Like others, I suspect that there'd be solutions to Tiles's problem that doesn't involve simply brute forcing larger data sets. Also, as Deon Cadme says, brute forcing larger data sets is only a partial solution when it comes to "infinite" worlds, since it'll just push the issue out further. (That may be good enough, it may not.)


    Not only they can be split up, they almost always are. Take a character, for instance - how often is a high-quality character all the same material? You're typically going to want at least a skin, a clothing, an eye and a hair material, plus often other materials for accessories or detachable bits. The head will often be separate so the face can be animated. So on and so forth. So even if you do actually need a character with, say, 256k verts, once you split that over the materials and sub-meshes you're likely to want anyway it's unlikely you'll be hitting that limit.

    The same applies in other areas, too. If you've got a building with a million verts is it likely to all be the same material? And even if it is, wouldn't you want to cut it up a little to help out with culling in the rendering pipeline?
     
    Last edited: Feb 4, 2015
  45. Tiles

    Tiles

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    That's of course also a valid point. But that different materials splits the rendering into different drawcalls is a different chapter. The 16k limit is about the pure mesh data. 32 bit can avoid gaps and shading problems, it's one mesh then. And you can work at the whole mesh data without fighting with several chunks for that.

    The final solution for my next project is to use another engine now, and leave Unity for the told project. I want to deal with meshes in megapoly range in worst case. A single mesh makes my life for that project this much easier that it's well worth the change. Just not sure yet which one. Still at evaluating the posibilities.

    Nicest solution would be of course when i could stay with Unity. Here i know how everything works. And another engine might bite me at another end. That's why i wanted to wait for Unity 5. But it seems that Unity 5 still comes with 16 bit.

    Of course i did. I did nothing wrong. It's just that i got hit by a 16k limit, in this case floating point errors that did sum up, and which needed the usual workarounds then. As told, it's a common technique to extend the geometry at the seams a bit to close such gaps.
     
    Last edited: Feb 4, 2015
  46. Dantus

    Dantus

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    I know it is common to close seams like that. Usually the vertices don't match exactly when they are relatively far away from the mesh's origin which is due to numerical issues caused by the vertices. If a mesh has the origin (0, 0, 0) and a vertex at (1000, 0, 0) and you have another mesh with the origin at (10000, 0, 0) and a vertex at (-9000, 0, 0), such that it matches the other vertex, this can lead to numerical issues and having the side effects you mentioned. It gets almost impossible to match the vertices if scaling and rotations are involved.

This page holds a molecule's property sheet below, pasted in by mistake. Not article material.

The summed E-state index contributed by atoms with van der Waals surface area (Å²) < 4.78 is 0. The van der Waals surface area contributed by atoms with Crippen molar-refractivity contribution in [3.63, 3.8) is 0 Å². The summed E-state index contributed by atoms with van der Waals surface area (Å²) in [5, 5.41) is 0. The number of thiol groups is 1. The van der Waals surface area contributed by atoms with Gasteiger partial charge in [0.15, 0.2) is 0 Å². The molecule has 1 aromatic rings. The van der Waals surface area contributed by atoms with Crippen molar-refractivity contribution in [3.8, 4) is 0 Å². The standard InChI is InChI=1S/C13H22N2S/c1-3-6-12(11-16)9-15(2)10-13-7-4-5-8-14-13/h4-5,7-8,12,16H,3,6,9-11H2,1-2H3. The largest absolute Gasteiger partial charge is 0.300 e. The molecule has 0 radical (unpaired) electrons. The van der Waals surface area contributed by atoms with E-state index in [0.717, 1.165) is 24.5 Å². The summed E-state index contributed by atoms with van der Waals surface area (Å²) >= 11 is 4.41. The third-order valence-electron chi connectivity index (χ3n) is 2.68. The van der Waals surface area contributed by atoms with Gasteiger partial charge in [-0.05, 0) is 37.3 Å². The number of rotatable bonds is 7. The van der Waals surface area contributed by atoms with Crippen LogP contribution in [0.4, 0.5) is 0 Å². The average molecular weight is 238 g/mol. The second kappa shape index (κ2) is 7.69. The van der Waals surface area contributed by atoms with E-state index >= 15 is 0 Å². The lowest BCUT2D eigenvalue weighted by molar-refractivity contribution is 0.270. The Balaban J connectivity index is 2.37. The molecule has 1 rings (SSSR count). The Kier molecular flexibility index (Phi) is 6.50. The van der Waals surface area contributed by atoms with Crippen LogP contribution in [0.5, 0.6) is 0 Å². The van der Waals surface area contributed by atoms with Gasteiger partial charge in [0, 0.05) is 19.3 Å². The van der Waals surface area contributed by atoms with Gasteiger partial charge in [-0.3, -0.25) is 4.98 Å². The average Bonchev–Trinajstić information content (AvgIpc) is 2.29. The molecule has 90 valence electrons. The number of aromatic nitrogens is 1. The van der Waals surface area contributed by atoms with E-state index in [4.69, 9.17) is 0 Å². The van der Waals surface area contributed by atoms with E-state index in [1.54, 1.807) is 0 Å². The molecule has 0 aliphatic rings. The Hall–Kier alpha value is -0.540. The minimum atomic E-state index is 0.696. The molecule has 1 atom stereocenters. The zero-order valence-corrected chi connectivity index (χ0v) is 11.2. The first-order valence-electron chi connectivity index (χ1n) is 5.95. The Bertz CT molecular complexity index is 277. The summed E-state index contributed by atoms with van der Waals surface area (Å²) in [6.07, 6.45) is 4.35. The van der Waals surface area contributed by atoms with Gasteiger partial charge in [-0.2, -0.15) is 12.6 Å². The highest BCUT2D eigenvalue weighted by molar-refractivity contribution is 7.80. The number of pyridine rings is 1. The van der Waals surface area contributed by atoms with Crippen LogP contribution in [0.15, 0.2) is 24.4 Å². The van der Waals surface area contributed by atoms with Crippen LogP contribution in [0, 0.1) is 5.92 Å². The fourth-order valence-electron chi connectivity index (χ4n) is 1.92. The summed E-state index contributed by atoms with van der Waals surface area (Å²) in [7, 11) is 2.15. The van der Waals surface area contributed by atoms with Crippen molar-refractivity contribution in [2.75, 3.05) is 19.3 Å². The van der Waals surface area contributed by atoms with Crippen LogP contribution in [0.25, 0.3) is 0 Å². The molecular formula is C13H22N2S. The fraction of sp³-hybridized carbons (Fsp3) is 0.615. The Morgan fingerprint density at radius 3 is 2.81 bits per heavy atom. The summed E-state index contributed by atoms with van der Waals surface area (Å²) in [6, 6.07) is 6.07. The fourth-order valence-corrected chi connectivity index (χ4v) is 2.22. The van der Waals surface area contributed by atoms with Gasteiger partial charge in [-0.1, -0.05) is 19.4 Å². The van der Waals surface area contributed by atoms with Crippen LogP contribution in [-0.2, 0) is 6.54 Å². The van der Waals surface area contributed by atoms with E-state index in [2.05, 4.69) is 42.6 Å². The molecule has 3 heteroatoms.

However, if both meshes have their origin at (0, 0, 0), both vertices will be stored as (1000, 0, 0) and match perfectly together from a numerical point of view.
     
  47. Tiles

    Tiles

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    They all had their origin at 0/0/0, and were scaled and rotated equally :)

    My guess is that the inaccuracies appeared while im- and export. I worked with the chunks in my modeler already.

    Anyways, while it is somehow interesting to know how it can come to those numerical inaccuracies, the cause is not this important really for our discussion here. Important is that it can happen. That it is more complicated to work with chunks than with a single mesh. That you may need workarounds. It's simply an example where the 16 Bit limit can bite you.
     
  48. Dantus

    Dantus

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    Using more than one mesh to split a huge mesh up is a standard technique, even without a 16 bit limit. If a scene needs to be optimized, those kinds of huge meshes are often split up. So it is very likely that the issue will bite again, with or without the 16 bit limitation.

    However, if I remember correctly, Unity has planned to improve the mesh related functionality for 5.x. I am sure the 16 bit limitation will be considered.
     
  49. Tiles

    Tiles

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    Yes, i know. And we all know the workarounds. But as told numerous times now, that should be the artists decision when and where to split. Makes no sense to split a mesh that is just 5k above the limitation for example, and cause one more drawcall by that.

    5.x? Or more like with the new UI, which was promised for Unity 3? ^^

    While promises are a nice thing, you better never rely at promises at software development. They may or may not be fulfilled :)
     
  50. Dantus

    Dantus

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    What I meant is that getting rid of the 16 bit limit won't magically resolve the problem you had in general.

    I didn't write anyone should rely on it and didn't write they promised anything. Another interpretation could be that it is unlikely they are going to deal with the 16 bit limit before the work on those mesh improvements starts.